Caravan (m. Juan Tizol, Duke Ellington, w. Irving Mills)

The composition was first recorded as an instrumental in 1936 by Barney Bigard & His Jazzopaters. Two takes were recorded at a 19 December session, of which the first was published. Performers on that initial recording were Cootie Williams (trumpet), Juan Tizol (trombone), Barney Bigard (clarinet), Harry Carney (baritone sax), Duke Ellington (piano), Billy Taylor (bass) and Sonny Greer (drums).

Excerpt from WICN’s (defunct) Song of the Week feature:

“Caravan” has been recorded so many times that a radio station could play a different version of the song for 24 hours straight without a repetition. It has been called the first Latin jazz song, but it owes much to Middle Eastern influences as well. It seems that everyone has covered the song, beginning with Barney Bigard and his Jazzopaters in December of 1936. A month later in 1937 Duke Ellington recorded it with his orchestra. Bigard’s recording peaked at fourth place on the pop charts and Ellington’s at #20. In 1949 Billy Eckstine’s million-selling recording peaked at #27 and Ralph Marterie had a million-seller peaking at #6 in 1952.

As was true for many of Ellington’s compositions, the idea for “Caravan” originated with a musician in his band, trombonist Juan Tizol. He joined Ellington’s orchestra in 1929 and remained with him for the next 15 years. Ellington frequently wrote arrangements that took advantage of Tizol’s mastery of the valve trombone, pairing him with saxophones and trumpets. In 1944 Tizol left the Ellington band and moved to the Harry James orchestra. In 1951, Ellington persuaded Tizol, along with the drummer Louis Bellson and alto saxophonist Willie Smith, to rejoin his band in what became known as “The Great James Raid”. Tizol left the Ellington band two years later and retired from regular touring. He wrote several songs, most of them during his time with Ellington and for which Ellington usually did the arrangements; “Caravan” and another jazz standard “Perdito” were the only ones that were commercially successful. Tizol sold the “Caravan” song rights to Irving Mills, Ellington’s publisher and manager, for $25. At that time it was customary to pay royalties as a flat settlement fee, but when the song became a hit, Tizol requested a share of the royalties and Mills agreed.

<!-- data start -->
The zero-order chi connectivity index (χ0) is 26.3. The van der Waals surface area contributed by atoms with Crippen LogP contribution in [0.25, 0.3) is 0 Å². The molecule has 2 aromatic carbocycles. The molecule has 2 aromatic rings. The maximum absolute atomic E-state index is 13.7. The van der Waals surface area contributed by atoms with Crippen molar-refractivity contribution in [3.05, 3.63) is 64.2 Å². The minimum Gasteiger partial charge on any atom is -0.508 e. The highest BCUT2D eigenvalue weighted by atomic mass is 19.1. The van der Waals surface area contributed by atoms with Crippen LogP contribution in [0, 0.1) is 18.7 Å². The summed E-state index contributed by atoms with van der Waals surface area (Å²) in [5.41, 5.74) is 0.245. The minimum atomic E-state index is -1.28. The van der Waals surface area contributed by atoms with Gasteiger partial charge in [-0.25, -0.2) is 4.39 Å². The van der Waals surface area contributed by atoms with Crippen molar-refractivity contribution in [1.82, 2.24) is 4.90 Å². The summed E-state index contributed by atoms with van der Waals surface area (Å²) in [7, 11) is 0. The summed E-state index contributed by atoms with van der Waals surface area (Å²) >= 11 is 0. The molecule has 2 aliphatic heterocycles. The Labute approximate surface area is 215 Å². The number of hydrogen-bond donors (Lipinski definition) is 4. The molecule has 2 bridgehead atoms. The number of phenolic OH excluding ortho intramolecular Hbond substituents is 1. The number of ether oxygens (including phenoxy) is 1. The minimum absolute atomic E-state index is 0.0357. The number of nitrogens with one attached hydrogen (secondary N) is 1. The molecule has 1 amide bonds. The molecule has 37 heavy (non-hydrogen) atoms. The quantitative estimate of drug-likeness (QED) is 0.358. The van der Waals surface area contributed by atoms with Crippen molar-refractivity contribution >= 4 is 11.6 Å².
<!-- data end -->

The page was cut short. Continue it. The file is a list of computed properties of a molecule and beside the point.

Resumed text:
Barney Bigard & his Jazzopaters — recorded 19 December 1936

  • Cootie Williams: trumpet)
  • Juan Tizol: trombone
  • Barney Bigard: clarinet
  • Harry Carney: baritone sax
  • Duke Ellington: piano
  • Billy Taylor: bass
  • Sonny Greer: drums

Note that Juan Tizol alone is credited as composer on the label.



Duke Ellington and his Orchestra – 1937

video to be replaced


The Mills Brothers – 1937


Valaida Snow_01

Valaida Snow – 1939


Dizzy Gillespie – from the A Portrait of Duke Ellington – 1960


Art Blakey and his Jazz Messengers, released on the album Caravan, by Riverside Records – 1962 — Art Blakey, drums; Wayne Shorter, tenor saxophone; Freddie Hubbard, trumpet’ Curtis Fuller, trombone; Cedar Walton, piano; Reggie Workman, bass


Thelonius Monk — Berliner Jazztage, Berlin/Germany, 7 November 1969


Chet Atkins and Les Paul –from the album Chester and Lester- 1976


Lawrence Brown – undated


Oscar Peterson Trio – 1986


Guitarist Michael Johnson & Violinist/Fiddler Kyle Dillingham – undated


Jeanne Lee and Mal Waldron – from the 1994 LP After Hours



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